Having recently injected new life into the small-TV market with the glamorous , LG wants to add more quality to its range of diminutive sets with the 22LU5000: an LCD TV that brings a 1080p resolution to the 22-inch table. But, since this high resolution also makes the 22LU5000 about £50 dearer than its £300 sibling, we can't help but wonder if it's really necessary on such a small screen.
Not for the butch
If you like your TVs to look manly, you might as well stop reading this review now. The 22LU5000's flamboyant design is about as far from masculine as you can get.
For a start, its bezel is glossy white. Then there are the subtle curves to the TV's extremities, and the way the bottom edge arcs down in the middle. If this hasn't already upset you enough, how about the eye-catching orange in which the TV's rear and edges are clad, and the glass-like neck that connects the TV to the predictably cute desktop stand?
Any TV design that's as in your face as the 22LU5000's is going to polarise opinion. But many of us at CNET Towers have a soft spot for it, even if we don't like to admit it.
Once you get over the colour of the 22LU5000's rear, you'll notice it's reasonably well provisioned with connections for such a small TV. There are two HDMI ports, for instance, as well as a VGA PC port so the TV can do double duty as a computer monitor. The only disappointment is that the on-board USB port can only handle firmware-update data, and not JPEG photos or MP3 audio.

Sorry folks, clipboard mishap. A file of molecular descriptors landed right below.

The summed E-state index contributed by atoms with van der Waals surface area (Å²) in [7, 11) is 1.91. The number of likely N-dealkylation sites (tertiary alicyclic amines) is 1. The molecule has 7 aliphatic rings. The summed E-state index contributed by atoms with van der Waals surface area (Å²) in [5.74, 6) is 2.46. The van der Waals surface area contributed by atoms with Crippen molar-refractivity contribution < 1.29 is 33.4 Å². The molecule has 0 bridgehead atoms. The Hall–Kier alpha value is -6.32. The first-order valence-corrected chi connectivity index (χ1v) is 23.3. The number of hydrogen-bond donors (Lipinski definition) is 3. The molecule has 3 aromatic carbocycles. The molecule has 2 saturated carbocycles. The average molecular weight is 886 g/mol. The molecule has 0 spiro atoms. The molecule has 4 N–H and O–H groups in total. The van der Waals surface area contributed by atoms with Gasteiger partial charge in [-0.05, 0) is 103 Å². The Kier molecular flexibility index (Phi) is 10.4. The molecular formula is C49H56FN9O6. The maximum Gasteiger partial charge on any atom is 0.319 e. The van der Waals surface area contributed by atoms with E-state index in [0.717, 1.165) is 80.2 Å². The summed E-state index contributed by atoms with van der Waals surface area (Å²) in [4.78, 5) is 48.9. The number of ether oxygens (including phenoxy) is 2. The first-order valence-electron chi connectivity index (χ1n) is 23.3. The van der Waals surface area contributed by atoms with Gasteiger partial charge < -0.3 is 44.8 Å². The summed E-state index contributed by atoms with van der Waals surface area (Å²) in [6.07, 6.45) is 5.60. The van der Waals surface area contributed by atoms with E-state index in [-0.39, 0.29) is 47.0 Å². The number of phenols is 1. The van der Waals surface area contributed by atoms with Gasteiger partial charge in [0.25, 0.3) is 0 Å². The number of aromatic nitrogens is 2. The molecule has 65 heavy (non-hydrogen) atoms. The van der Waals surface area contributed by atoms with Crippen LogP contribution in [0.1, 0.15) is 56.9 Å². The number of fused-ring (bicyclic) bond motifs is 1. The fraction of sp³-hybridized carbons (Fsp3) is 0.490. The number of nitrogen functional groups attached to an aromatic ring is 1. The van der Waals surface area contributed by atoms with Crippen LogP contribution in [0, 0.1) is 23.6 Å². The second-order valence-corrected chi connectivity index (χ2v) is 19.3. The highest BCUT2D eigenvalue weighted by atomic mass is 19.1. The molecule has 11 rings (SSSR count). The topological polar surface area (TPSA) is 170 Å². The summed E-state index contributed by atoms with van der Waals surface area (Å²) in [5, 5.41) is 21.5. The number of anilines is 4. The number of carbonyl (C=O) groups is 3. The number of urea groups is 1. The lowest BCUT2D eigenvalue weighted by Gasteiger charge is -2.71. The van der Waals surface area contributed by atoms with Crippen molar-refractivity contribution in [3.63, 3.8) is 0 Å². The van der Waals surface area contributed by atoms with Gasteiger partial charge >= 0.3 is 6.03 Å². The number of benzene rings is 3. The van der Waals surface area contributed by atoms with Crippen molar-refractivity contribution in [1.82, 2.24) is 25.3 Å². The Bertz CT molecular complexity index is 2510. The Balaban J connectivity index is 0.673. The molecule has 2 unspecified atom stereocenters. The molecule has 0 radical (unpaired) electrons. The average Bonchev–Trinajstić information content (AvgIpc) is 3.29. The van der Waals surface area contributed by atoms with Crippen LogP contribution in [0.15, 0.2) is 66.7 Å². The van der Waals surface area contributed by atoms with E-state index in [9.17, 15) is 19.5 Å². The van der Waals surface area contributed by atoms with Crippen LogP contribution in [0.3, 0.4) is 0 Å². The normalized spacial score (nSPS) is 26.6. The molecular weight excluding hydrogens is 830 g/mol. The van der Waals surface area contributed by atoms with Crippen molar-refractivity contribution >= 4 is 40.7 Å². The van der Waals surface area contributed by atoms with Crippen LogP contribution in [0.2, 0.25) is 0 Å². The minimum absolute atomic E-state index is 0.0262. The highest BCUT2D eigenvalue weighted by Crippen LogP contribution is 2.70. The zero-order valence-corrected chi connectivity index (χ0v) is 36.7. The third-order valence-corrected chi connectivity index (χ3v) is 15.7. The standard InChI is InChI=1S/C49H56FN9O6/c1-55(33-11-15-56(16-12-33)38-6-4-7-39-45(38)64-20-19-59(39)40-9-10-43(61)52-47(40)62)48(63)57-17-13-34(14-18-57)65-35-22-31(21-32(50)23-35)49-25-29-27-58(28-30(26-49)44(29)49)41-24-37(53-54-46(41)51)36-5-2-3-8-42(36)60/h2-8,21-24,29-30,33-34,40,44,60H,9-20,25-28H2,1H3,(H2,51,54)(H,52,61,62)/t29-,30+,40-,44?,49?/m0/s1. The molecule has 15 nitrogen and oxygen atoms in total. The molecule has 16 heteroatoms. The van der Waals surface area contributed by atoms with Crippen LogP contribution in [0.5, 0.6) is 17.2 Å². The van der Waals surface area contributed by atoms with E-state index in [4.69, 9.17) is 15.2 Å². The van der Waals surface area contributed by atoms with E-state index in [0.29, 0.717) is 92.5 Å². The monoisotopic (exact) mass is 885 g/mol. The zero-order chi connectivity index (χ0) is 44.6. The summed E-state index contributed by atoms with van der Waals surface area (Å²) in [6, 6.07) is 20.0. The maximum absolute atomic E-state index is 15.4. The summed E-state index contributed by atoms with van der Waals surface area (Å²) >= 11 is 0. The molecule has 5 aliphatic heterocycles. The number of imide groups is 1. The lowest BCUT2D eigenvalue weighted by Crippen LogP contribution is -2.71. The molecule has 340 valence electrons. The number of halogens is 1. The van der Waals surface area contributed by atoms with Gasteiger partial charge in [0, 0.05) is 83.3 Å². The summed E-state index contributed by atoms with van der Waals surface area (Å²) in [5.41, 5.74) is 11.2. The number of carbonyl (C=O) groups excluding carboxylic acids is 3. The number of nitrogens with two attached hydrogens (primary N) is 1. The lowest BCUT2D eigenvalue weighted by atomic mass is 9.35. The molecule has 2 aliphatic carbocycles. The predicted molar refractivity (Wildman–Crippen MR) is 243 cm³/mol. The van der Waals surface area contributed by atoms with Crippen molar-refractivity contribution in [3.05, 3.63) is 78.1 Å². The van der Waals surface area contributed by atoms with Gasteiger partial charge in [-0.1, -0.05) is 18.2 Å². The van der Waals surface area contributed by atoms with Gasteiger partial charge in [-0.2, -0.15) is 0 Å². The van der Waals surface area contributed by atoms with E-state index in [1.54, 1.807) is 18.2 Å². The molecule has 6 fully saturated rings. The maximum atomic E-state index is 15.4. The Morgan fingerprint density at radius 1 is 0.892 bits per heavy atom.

The rest of the 22LU5000's specs are dominated by its 1,920x1,080-pixel resolution. Fitting so many pixels into a 22-inch screen really is quite a feat. But does it really serve any useful purpose other than to give the TV an easy selling point for in-store staff to latch onto?
After all, you can't always appreciate the difference between 720p and 1080p resolutions at the 32-inch size level, so it's hard to imagine that a 1080p resolution will really make its presence felt on a 22-inch screen.
But the 22LU5000 doesn't only have a high resolution to boast about, though. It also carries a surprisingly long list of picture-tuning options, such as gamma adjustment, a dynamic colour enhancer, a black level enhancer, and systems for reducing video noise and sharpening edges.